The Center for Responsible Lending estimated that foreclosures in 2009 would cause 69.5 million nearby homes to fall in value an average of $7,200 each, for a total loss of $502 billion. The center projected that from 2009 to 2012, about 92 million U.S. families would lose an average of $20,300 in home value -- about $1.9 trillion in all -- all because of nearby foreclosures.

The center said its projections represent only property value declines caused by nearby foreclosures, not price drops associated with short sales or the slowdown in local housing markets. The projections are based on data from Credit Suisse, Moody's Economy.com and the Mortgage Bankers Association.

The Center for Responsible Lending was founded in 2002 by the Self-Help Credit Union, a nonprofit community-development lender, and is supported by several charitable foundations. Its goal is to protect "homeownership and family wealth by working to eliminate abusive financial practices."

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Not everyone is 100% behind the idea of demolishing foreclosed homes.

"Demolition is not ideal," said Julie Dworkin, the director of policy at the Chicago Coalition for the Homeless. "It's preferable to rehab homes and get people back into them."

To that end, Dworkin said, the banks could do two things: make it easier to buy foreclosed homes and donate properties that are still in good shape.

Those views are echoed in Cleveland, where Brian Davis, the director of community organizing with the Northeast Ohio Coalition for the Homeless, said homes should be donated when they first come on the market. "After six to eight months, they have been stripped and aren't worth saving," he said.

Davis acknowledged that neighbors want blighted homes taken down, "but having someone staying in the home, keeping criminals away and trying to improve it would not be a bad thing."

He would like to see a program where homes could be saved in exchange for sweat equity by homeless people. His organization's plan would be to have teams of four with various skills work on the homes, with a team member moving in when it was finished. The team would continue to work until all four members had homes.

Why houses are being torn down when homelessness is going up is a question that comes up often in meetings Davis has with the homeless. But he acknowledges that there are many homes in Cleveland not worth saving.

That's the same case in Detroit, where Dean Simmer often writes about homelessness issues on his blog.

"There are homes so blighted -- burned out, second floor falling in -- that no one should live in a home like that," said Simmer, who teaches at Detroit Cristo Rey High School and runs the school's information technology department.

Simmer sees many obstacles to any process of turning foreclosed or abandoned properties over to the homeless. "There are all kinds of issues -- crime, squatters, injury, liability -- not things banks want to get involved in," he said.

In fact, the best thing for the banks would be to have the property owners keep paying the mortgages and stay in the homes.

As part of its program to donate homes for demolition in Detroit, Cleveland and Chicago, Bank of America has held sessions for homeowners to meet with mortgage-modification specialists. Five hundred customers showed up in Cleveland, 1,600 in Chicago and 1,400 in Detroit.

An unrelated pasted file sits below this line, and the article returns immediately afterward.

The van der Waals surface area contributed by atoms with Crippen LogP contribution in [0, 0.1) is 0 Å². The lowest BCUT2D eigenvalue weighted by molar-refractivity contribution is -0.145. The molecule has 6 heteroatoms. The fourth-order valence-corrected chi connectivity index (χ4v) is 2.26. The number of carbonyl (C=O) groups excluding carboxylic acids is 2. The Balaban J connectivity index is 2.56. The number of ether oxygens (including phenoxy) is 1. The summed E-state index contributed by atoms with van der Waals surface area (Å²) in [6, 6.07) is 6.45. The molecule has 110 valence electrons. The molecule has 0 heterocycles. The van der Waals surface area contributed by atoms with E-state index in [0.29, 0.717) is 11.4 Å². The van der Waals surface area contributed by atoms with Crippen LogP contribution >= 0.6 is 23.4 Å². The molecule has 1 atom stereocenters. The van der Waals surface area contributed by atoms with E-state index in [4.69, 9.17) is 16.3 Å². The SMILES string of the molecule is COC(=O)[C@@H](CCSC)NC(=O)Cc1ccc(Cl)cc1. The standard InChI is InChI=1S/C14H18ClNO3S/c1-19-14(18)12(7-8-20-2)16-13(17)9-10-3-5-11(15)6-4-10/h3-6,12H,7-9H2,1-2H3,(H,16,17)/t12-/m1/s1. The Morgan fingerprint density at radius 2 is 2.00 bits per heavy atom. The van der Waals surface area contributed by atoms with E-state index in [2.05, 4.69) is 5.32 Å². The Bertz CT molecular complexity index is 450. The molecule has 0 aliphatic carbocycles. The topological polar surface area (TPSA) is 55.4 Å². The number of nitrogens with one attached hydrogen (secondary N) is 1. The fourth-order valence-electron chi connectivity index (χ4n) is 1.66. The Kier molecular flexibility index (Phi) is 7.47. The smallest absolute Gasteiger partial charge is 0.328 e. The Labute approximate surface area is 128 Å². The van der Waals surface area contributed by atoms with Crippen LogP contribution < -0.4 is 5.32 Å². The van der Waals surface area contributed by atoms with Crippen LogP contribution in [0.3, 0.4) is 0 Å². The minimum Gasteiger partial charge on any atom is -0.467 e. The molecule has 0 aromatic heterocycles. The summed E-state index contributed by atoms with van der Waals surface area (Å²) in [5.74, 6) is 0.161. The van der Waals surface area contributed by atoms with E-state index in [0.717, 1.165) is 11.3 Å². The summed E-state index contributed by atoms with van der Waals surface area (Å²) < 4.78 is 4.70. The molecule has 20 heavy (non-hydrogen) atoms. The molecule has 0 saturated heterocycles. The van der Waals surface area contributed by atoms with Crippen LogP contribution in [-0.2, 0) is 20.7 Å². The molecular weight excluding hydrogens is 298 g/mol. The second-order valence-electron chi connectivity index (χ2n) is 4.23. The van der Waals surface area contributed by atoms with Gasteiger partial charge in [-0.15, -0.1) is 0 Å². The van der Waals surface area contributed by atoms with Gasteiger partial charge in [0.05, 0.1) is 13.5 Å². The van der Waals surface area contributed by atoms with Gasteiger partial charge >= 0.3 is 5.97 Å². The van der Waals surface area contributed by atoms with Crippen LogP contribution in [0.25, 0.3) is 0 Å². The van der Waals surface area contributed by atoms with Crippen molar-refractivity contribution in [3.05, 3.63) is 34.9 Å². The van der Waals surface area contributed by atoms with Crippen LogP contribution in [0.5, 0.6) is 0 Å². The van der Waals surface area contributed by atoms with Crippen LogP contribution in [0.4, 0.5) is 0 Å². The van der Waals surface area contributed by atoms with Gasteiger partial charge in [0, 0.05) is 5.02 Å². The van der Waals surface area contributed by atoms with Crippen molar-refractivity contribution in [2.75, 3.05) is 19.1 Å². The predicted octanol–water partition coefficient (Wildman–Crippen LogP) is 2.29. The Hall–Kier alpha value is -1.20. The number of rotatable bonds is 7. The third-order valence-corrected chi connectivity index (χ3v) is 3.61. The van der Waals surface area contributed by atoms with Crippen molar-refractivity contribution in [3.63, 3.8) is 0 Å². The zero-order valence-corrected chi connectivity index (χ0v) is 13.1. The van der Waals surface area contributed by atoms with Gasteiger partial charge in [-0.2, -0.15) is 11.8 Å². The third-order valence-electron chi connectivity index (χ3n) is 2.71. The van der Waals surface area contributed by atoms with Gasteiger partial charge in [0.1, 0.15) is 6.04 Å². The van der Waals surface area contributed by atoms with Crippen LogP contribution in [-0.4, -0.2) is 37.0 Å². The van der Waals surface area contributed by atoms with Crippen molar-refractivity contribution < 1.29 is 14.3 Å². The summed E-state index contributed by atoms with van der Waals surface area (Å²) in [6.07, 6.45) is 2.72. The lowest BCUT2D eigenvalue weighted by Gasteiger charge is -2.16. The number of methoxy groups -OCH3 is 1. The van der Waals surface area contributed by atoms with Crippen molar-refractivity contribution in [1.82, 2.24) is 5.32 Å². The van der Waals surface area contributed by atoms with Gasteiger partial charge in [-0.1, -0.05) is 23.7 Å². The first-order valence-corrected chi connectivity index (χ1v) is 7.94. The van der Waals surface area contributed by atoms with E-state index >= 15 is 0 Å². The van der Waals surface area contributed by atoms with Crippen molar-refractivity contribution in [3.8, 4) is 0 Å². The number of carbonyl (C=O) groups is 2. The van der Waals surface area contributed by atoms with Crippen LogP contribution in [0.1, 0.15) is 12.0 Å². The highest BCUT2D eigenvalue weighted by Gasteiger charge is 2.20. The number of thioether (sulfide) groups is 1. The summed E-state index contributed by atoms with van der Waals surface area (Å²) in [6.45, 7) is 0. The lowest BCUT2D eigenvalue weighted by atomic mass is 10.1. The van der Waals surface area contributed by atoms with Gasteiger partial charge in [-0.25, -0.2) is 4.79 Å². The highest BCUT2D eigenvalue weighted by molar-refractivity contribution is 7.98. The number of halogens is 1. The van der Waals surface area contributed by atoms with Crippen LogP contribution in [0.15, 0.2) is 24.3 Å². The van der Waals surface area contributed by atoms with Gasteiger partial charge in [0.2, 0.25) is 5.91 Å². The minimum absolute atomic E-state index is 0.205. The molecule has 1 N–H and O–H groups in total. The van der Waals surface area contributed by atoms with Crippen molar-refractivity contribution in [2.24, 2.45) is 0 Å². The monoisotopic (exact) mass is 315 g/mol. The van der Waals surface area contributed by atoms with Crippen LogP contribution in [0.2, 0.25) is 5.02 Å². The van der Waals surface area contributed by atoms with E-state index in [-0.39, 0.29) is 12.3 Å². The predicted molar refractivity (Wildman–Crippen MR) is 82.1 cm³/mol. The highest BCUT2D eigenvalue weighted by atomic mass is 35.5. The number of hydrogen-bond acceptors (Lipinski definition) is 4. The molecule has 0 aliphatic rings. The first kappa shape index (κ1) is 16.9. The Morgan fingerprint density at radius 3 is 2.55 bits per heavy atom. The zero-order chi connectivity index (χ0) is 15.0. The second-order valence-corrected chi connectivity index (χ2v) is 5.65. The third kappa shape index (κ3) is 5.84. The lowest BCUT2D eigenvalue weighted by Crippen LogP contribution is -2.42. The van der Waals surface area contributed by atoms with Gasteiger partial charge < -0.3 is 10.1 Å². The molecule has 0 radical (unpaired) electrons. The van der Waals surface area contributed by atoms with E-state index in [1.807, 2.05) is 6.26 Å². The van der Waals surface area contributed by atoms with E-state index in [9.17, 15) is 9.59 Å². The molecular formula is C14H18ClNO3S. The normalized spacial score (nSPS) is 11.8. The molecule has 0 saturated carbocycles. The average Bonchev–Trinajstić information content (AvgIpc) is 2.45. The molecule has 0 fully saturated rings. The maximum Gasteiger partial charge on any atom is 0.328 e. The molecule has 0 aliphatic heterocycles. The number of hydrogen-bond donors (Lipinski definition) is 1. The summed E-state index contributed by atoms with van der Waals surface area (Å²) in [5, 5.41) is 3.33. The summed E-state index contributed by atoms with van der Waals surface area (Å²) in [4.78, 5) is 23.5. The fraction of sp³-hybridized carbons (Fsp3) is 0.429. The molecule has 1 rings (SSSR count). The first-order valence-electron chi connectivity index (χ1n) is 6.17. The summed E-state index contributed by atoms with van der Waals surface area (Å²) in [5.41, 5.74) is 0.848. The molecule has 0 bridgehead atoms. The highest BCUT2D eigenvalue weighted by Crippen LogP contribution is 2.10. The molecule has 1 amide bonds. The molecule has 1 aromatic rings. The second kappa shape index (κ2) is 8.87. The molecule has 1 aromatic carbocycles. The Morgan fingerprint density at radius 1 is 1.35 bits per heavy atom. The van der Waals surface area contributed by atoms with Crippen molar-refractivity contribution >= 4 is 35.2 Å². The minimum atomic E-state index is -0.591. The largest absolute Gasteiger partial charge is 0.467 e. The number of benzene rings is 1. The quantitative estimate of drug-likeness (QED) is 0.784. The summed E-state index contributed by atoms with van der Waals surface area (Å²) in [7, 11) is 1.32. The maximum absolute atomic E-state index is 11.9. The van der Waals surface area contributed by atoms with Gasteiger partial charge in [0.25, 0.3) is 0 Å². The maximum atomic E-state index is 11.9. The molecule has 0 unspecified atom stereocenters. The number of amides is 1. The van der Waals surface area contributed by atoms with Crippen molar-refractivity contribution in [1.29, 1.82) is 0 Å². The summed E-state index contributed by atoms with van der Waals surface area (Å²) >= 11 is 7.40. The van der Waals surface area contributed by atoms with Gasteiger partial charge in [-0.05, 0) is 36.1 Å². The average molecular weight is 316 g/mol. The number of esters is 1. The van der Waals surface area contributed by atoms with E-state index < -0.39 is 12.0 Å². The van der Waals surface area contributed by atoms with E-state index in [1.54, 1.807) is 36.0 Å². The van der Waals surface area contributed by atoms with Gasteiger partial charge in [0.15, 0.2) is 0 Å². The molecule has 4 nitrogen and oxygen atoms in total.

Chase Bank has set up a down-payment assistance program for Detroit city employees to move into vacant homes in designated areas, and CitiMortgage held events in several cities last summer where 1,000 homeowners met with officials about mortgage problems. Nine hundred of those homeowners were at least 60 days behind on their mortgage payments, and 300 were in foreclosure. In September, Citi announced that 600 had met qualifications for loan modifications.

But even with help, many homeowners haven't been able to keep up with payments.

Rebecca Mairone, the national mortgage outreach executive for Bank of America Home Loans, said homeowners faced with economic hardships have moved into other housing and "in many cases have walked away from their homes, leaving behind vacant and deteriorating properties that can cause neighborhood blight."

Reselling the properties would be the next-best course of action for the banks. But remember location, location, location? The homes are in areas with dwindling populations and few buyers.

"Detroit covers 129 square miles, was built for 2.2 million people but loses 50,000 a year and now has just over 700,000 people," said local activist Jeff DeBruyn.

He has been an advocate for the homeless, a community organizer who helped reopen an abandoned apartment complex and most recently a self-described "entrepreneur" of The Imagination Station, a nonprofit whose ultimate goal is to construct "a creative campus in Detroit built on community, technology, sustainability and the arts."

But first it is cleaning up two blighted homes across from Detroit's historic, long-closed Michigan Central Station.

DeBruyn said that if a foreclosed home is the only one in an area and is in good condition, it probably should be saved. But he cautioned that "you can't leave property abandoned for a minute" before bad things start to happen.

"If homes are in foreclosure, it might be better to make way for a different use," said DeBruyn, who noted that many properties in Detroit fell into public hands after landlords ignored nuisance-abatement procedures.

DeBruyn said he "cheers internally" and hears from happy neighbors when boarded-up homes come down. "I get emails saying, 'I was going to leave Detroit, but now I'm staying, and thanks for that.'"